PRISMA flow chart in Figure 1 summarises the search process. Initially, 143 articles were identified in the PubMed/Medline database, 54 in SciELO, 32 in Cochrane, 4 in LILACS, and 10 in Embase. Of the 243 total studies identified, 238 were excluded (36 were articles published and duplicated in different databases, 96 met the exclusion criteria, 84 did not present the principal result, 11 did not evaluate nasal colonization by S. aureus, 7 did not report data on population control, and 4 did not report the duration of follow-up).

Figure 1
figure 1

PRISMA flow diagram of systematic review inclusion and exclusion process.

Thus, five studies were evaluated: a prospective double-blind randomized controlled trial [16], three randomized clinical trials [1719], and one historical cohort [20]. All studies were evaluated and classified as having a low risk of bias and adequate methodological quality by the Cochrane referential [13]. Randomization of the studies included in this review was performed by a computer, and concealment of the allocation was adequate.

These studies involved a total of 2,374 individuals (1,177 patients in the intervention group and 1,197 in the control group). Of these 2374 individuals, 626 (26.4%) were nasal carriers of S. aureus (see Additional file 1).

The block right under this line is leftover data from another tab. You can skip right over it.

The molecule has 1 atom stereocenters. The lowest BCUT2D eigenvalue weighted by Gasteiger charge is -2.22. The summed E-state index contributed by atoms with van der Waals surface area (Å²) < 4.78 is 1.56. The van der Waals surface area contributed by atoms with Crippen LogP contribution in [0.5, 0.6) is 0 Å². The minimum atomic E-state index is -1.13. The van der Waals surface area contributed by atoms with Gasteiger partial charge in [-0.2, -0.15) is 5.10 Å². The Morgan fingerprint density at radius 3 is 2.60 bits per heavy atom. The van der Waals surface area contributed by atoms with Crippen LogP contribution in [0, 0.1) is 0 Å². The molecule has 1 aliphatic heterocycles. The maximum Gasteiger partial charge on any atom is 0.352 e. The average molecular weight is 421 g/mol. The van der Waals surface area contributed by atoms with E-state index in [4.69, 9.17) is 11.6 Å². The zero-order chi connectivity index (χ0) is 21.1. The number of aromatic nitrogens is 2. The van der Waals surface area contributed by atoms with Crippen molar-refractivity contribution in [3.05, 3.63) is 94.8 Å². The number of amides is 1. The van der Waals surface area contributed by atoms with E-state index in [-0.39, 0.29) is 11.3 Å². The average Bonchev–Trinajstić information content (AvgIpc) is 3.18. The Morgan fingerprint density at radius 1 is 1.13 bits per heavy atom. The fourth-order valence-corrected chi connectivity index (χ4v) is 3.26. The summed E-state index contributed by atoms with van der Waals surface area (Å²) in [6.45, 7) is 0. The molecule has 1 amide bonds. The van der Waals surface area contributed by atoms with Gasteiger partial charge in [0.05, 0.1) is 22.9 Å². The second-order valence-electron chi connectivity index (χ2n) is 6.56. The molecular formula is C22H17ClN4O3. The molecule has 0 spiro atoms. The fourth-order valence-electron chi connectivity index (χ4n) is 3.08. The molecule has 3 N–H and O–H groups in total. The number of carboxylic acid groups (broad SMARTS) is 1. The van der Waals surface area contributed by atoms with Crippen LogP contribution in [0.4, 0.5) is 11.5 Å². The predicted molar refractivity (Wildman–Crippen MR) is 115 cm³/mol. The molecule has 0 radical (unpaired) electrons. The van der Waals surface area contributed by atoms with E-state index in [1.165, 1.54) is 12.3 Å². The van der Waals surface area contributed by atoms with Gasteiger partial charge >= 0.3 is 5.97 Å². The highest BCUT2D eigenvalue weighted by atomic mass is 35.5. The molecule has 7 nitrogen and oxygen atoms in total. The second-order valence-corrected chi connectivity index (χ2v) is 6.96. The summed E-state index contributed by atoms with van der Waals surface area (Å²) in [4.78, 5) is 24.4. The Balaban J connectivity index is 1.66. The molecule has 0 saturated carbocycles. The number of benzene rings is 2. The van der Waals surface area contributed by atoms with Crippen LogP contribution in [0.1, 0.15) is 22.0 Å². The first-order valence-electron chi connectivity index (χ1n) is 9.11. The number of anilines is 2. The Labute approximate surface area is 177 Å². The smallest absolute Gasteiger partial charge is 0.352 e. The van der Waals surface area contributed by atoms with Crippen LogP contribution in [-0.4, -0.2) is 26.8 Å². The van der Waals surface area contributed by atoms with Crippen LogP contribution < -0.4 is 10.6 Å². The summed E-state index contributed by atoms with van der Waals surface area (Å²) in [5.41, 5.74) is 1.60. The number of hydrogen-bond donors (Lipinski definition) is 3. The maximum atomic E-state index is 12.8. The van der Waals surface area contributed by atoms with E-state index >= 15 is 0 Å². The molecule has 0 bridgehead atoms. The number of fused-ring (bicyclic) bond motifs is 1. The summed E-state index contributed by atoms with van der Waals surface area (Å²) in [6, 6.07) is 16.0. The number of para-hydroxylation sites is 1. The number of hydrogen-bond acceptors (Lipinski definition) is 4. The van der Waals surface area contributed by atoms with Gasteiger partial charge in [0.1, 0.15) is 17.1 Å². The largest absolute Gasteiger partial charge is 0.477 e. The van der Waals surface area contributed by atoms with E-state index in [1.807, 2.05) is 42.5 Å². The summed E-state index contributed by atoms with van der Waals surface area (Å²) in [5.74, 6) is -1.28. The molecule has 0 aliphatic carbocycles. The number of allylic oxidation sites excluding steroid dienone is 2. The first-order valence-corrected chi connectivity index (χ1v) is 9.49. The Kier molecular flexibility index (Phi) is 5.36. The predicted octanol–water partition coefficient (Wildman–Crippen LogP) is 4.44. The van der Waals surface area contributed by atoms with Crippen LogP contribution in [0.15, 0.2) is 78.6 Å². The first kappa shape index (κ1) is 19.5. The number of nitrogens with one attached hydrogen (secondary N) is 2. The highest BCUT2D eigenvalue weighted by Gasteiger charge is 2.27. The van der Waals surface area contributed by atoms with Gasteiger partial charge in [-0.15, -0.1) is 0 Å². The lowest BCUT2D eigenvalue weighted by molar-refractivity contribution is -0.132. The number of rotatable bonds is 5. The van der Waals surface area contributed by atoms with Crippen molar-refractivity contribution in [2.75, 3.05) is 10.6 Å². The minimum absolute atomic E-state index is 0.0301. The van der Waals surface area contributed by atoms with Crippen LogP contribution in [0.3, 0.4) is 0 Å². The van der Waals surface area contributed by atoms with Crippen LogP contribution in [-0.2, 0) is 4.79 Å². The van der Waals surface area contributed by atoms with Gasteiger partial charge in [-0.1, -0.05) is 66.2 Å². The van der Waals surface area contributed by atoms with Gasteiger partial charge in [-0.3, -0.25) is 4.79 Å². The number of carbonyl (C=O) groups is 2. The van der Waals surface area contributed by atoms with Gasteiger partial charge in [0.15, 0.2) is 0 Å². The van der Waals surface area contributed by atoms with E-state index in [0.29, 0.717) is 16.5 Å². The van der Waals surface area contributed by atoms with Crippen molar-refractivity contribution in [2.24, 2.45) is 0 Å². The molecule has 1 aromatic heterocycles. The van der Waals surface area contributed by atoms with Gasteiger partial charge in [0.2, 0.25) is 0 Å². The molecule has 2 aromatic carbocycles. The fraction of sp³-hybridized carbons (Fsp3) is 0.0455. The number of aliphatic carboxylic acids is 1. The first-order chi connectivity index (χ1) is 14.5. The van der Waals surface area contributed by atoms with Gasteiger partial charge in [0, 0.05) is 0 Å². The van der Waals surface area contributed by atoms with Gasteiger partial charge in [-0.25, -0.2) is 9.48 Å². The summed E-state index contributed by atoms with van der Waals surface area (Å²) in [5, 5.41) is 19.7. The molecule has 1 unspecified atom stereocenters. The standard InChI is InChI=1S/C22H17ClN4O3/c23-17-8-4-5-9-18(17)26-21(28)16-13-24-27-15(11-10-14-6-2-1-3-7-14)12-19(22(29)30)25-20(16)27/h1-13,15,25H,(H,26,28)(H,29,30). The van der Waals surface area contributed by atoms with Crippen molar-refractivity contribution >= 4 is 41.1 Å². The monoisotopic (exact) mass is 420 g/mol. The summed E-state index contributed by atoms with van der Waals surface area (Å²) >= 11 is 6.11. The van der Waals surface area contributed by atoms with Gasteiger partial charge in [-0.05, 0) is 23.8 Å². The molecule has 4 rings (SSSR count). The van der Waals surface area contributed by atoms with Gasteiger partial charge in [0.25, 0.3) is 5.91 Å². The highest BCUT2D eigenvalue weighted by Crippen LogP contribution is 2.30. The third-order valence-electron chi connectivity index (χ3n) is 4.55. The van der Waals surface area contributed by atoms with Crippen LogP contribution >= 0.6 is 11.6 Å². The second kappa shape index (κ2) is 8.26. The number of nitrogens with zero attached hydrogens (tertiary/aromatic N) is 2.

Based on the STROBE recommendations [13], three studies were placed in category A and two studies were placed in category B. This meta-analysis did not include studies in category C (<50% compliance with the criteria established by STROBE) (Table 1).

Screening of S. aureus in nasal carriers

One study [20] provided strong evidence of a link between nasal colonization and bloodstream infection caused by S. aureus. In that study, patients who developed infection were transiently recolonized by S. aureus strains identical to the pretreatment colonized strains. The strains were confirmed to be identical by molecular typing and plasma DNA analysis.

Tracking methods that differed in frequency, location, and quantity of samples among the studies were used to identify S. aureus nasal carriers. One study [20] used three nasal samples (one before the intervention, one 3–5 days after the intervention, and one 10 days after the intervention; samples were reevaluated 1, 3, and 12 months after decolonization). Two studies [17, 18] used three to five nasal samples at the beginning and end of treatment. One study [16] measured IgG antibodies for S. aureus type 5 and 8 capsular polysaccharides for 2 years. Finally, one study [19] used nasal samples at the beginning of the study and upon suspicion of infection. Patients with three consecutive negative swabs were considered to be decolonized in most of the studies.

Treatment/decolonization to control cross-transmission

Different interventions were evaluated, including topical antimicrobial agents applied at the catheter insertion site (2% mupirocin calcium ointment [17, 19] and 10% povidone-iodine solution [17, 18]) or in the nasal region (2% mupirocin calcium ointment [20]), bolus injection of cefotaxime through a central venous catheter [CVC] [19], and administration of an S. aureus vaccine containing type 5 and 8 capsular polysaccharides conjugated to nontoxic recombinant proteins [16] (see Additional file 1).